Inside the biggest custody deal of all time

Global Custodian digs deep into the $1 trillion agreement between BlackRock and its new custodian JP Morgan, a landmark deal with far-reaching impacts beyond the eye-catching numerical headline.

By Joe Parsons & Jonathan Watkins January 31, 2017 1:10 PM GMT
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ONE TRILLION DOLLARS. We rarely speak about sums of money in trillions; perhaps only when highlighting the level of US debt, the notional value of the derivatives market or quoting Dr Evil as he holds the world to ransom.

But now the largest custody deal of all time has seen BlackRock transition $1 trillion of assets under management from State Street to JP Morgan for custody and fund services, a move that has shaken up the custodian stratosphere.

The landmark deal even had the respective big-name CEOs of these financial giants – JP Morgan’s Jamie Dimon and BlackRock’s Larry Fink – involved in the agreement, Global Custodian understands.

Sources explained that the deal had been a long-time in the making, and that following BlackRock’s due diligence evaluation of custodians, JP Morgan came out on top, in a bid to diversify from solely using State Street.

When it comes to the top tier quartet of global custodians - JPM, Citi, State Street and BNY Mellon – these multi-billion and trillions deals can see them leap frog each other in a Game of Thrones-style battle for the iron throne. Here’s how the four shaped up as of 31 December 2016 in the assets under custody league table.

BNY Mellon - $30.5 trillion
State Street - $28.7 trillion
JP Morgan - $20.5 trillion
Citi - $15.1 trillion

The BlackRock deal will see JP Morgan gain ground on State Street, but not overtake it. However, the custodian has been investing in its custody and fund services businesses in recent years through technology, infrastructure and personnel. Daniel Pinto, CEO of JP Morgan’s Corporate & Investment Bank called the deal a “validation of the investments” JPM had made.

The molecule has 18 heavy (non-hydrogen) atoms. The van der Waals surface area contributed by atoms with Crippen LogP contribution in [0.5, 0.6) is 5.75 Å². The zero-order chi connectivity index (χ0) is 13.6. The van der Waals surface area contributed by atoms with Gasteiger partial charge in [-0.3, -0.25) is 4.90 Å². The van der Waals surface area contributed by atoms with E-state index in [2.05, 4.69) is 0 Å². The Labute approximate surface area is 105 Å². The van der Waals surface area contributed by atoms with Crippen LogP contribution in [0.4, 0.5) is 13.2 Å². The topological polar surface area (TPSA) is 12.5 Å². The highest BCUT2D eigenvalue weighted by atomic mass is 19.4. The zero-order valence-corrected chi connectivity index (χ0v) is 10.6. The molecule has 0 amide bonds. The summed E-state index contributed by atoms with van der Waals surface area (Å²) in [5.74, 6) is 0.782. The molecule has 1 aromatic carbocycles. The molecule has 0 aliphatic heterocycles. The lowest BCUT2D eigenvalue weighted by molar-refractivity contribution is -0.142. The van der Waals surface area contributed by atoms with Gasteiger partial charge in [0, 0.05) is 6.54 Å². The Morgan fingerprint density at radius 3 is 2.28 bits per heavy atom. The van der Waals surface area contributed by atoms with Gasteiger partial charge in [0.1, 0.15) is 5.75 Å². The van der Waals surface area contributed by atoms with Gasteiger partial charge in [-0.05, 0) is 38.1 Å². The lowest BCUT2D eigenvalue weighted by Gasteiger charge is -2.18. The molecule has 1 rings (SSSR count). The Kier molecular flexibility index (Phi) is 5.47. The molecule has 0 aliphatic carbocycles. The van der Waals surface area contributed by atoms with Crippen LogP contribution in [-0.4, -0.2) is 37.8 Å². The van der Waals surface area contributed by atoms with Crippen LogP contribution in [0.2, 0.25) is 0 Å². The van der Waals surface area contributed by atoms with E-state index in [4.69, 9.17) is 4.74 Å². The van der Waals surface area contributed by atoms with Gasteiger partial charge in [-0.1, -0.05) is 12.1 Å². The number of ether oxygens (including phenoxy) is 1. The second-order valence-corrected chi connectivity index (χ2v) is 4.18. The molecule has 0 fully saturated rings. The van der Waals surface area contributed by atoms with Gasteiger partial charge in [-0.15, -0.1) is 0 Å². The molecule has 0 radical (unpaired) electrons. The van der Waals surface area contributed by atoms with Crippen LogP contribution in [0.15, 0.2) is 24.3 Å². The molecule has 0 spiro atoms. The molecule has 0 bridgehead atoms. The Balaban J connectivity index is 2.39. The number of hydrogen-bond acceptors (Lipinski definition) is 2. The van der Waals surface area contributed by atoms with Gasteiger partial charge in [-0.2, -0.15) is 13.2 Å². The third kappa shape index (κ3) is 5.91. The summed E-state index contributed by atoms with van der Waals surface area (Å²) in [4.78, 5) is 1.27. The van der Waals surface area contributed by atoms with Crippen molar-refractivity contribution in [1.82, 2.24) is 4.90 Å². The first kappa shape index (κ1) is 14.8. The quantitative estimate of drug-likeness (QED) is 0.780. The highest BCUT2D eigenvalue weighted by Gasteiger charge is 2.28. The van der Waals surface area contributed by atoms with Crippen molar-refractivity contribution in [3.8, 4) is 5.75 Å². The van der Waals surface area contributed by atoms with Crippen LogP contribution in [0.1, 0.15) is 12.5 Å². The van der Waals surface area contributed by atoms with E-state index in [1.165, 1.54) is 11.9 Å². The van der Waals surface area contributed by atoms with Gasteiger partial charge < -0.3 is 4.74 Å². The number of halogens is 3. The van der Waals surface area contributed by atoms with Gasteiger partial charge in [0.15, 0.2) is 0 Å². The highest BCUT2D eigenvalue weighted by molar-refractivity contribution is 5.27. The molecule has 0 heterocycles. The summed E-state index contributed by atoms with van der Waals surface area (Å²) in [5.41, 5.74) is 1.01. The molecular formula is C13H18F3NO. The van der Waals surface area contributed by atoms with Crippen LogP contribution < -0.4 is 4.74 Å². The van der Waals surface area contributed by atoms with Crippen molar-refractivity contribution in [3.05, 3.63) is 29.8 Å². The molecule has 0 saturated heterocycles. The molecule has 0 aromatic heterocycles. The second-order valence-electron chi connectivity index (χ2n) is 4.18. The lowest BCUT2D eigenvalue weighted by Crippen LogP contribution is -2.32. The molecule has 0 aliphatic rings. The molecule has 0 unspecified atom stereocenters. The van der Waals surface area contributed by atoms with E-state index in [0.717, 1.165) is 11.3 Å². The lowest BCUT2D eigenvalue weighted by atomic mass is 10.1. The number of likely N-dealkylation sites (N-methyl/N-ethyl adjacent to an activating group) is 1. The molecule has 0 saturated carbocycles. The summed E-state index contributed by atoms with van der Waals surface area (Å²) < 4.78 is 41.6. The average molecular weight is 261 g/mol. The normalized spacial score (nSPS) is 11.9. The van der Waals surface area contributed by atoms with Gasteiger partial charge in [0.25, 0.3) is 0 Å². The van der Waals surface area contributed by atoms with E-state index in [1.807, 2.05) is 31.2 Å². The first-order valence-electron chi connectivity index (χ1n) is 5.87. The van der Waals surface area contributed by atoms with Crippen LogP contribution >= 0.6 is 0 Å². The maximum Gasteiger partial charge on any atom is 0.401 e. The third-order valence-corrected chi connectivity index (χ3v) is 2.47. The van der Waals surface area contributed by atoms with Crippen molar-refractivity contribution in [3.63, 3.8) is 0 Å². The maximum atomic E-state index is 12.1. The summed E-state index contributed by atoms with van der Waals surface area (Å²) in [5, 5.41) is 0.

Whatever the future, a big bonus is on its way to whoever initiated this agreement. Here’s everything you need to know on the trillion-dollar megadeal, including how it came about and what it means for JP Morgan and State Street.

What’s the deal?

JP Morgan will provide custody and fund services for over $1 trillion of BlackRock’s clients’ assets moving the assets away from Boston-based State Street.

The assets will be largely common trust funds, with State Street continuing to provide services for BlackRock’s ETFs business, iShares.

It is believed that JP Morgan will onboard the assets over the next 18 months.

Why did it happen?

The main reason behind the BlackRock-JPM deal was said to be diversification, according to State Street’s CEO Joseph Hooley, but some industry experts have dismissed this as the principal motive.

“I believe that diversification was not the primary reason for the move,” said Michael Barrett, global head of collateral managements services and solutions at Genpact Capital Markets. “My guess is that BlackRock has negotiated a very good deal with JPMC which - as the media has reported - will reduce the overall costs to the BlackRock funds and improve their performance.

“In addition, JPMC is a top provider of global collateral management services, and the new rules around the uncleared swaps for margin movements is challenging for a firm like BR. JPMC is positioned very well to help them meet the operational requirements of moving collateral and meeting margin in an sharply increased call environment.”

Another theory from one industry expert is that the move could be regulatory driven, with authorities keen on contingency providers.

Either way this major deal was said to be a long-time in the making and considering the work that will go into the transaction, in all likelihood a combination of diversification, costs and efficiencies were behind the move.

“With people like State Street and now also JPM in the saddle, investors can be relaxed on custodian risk and quality,” said John Gubert, former head of HSBC Securities Services.

Has a deal like this ever taken place before?

Ironically, the last time a deal of this magnitude took place in the custody world, JP Morgan was on the receiving end of the sucker punch, when Norges Bank Investment Management - manager of Norway’s $866 billion sovereign wealth fund - axed the custodian in favour for Citi.